The term "charm offensive" is only ever used to refer to a president who is trying to wrangle votes out of Congressmen, and it's a really stupid term. But anyway, President Trump is on a "charm offensive" on behalf of the "Republican Obamacare plan".
His press to get an Obamacare repeal and replacement passed will provide a test of whether Trump's enthusiastic glad-handing can help him overcome hard-edged ideological divisions within his own party.
It's unclear whether his courting of lawmakers will sway any votes, and he may still have to switch gears and starting being tougher on GOP holdouts. But his personal salesmanship may be the only way that Republicans can pass their Obamacare bill, given the strong negative reaction from conservatives and the strong opposition from groups representing doctors, hospitals and the elderly. Early Wednesday morning, the bill experienced its first success, as the House Ways and Means Committee voted 23-16 to approve its portion of the proposal.
The bill looks like a huge loser to me, and the Republicans will likely suffer if they pass it.
While I loathe couples who quarrel in public, I must point out that it's actually quite clear what problem this bill solves: the problem of Republican legislators who want to tell their base that they repealed Obamacare, just like they promised. Tada!
My husband is, of course, completely right that it's not clear what other problems this solves. It will not, for example, make the looming possibility of a "death spiral" in the individual market any less possible, and indeed may make it more likely. Passing this bill would certainly ensure that Republicans will 100 percent own any ensuing death spiral, and will have little luck whining that it was gonna death spiral anyway, because Obamacare. In other words, even if we leave aside any policy effects, this bill will be a disaster for the long-term political fortunes of the Republican Party.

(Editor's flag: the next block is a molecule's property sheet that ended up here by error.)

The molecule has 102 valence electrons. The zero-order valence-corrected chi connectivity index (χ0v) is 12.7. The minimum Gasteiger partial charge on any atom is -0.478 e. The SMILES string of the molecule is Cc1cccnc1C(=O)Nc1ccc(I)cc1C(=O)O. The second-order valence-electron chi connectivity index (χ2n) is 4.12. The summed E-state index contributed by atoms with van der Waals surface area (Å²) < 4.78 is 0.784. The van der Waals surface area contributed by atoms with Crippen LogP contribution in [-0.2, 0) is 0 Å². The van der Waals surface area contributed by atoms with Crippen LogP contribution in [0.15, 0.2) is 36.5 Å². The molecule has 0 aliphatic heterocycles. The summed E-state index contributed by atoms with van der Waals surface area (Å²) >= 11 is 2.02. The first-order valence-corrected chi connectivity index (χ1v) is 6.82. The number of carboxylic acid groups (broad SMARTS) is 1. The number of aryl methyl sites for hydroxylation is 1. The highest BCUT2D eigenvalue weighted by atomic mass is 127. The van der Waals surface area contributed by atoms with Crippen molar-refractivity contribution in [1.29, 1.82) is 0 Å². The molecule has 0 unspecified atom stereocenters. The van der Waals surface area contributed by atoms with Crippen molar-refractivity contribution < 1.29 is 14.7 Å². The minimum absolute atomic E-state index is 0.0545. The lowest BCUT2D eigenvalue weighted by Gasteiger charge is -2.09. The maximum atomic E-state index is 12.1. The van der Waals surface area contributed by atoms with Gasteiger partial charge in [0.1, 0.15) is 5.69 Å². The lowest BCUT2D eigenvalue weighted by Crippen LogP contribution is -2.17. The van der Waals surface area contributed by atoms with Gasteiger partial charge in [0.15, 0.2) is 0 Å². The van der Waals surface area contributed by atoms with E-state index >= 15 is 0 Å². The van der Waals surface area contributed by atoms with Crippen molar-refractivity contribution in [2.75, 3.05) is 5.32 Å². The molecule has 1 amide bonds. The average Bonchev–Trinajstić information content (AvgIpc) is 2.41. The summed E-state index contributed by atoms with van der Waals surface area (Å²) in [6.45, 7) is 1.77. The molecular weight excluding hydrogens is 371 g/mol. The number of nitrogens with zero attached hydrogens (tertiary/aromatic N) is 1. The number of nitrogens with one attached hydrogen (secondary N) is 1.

Path dependency is a harsh mistress, but it would be foolish for the Republicans to take ownership of the wreck of Obamacare, just so they can claim to have "done something". However, the bill seems unlikely to pass the Senate.
1. House health-care bill can't pass Senate w/o major changes. To my friends in House: pause, start over. Get it right, don't get it fast.— Tom Cotton (@TomCottonAR) March 9, 2017
Maybe an incremental approach is best, but it certainly isn't as satisfying to conservatives as a full repeal.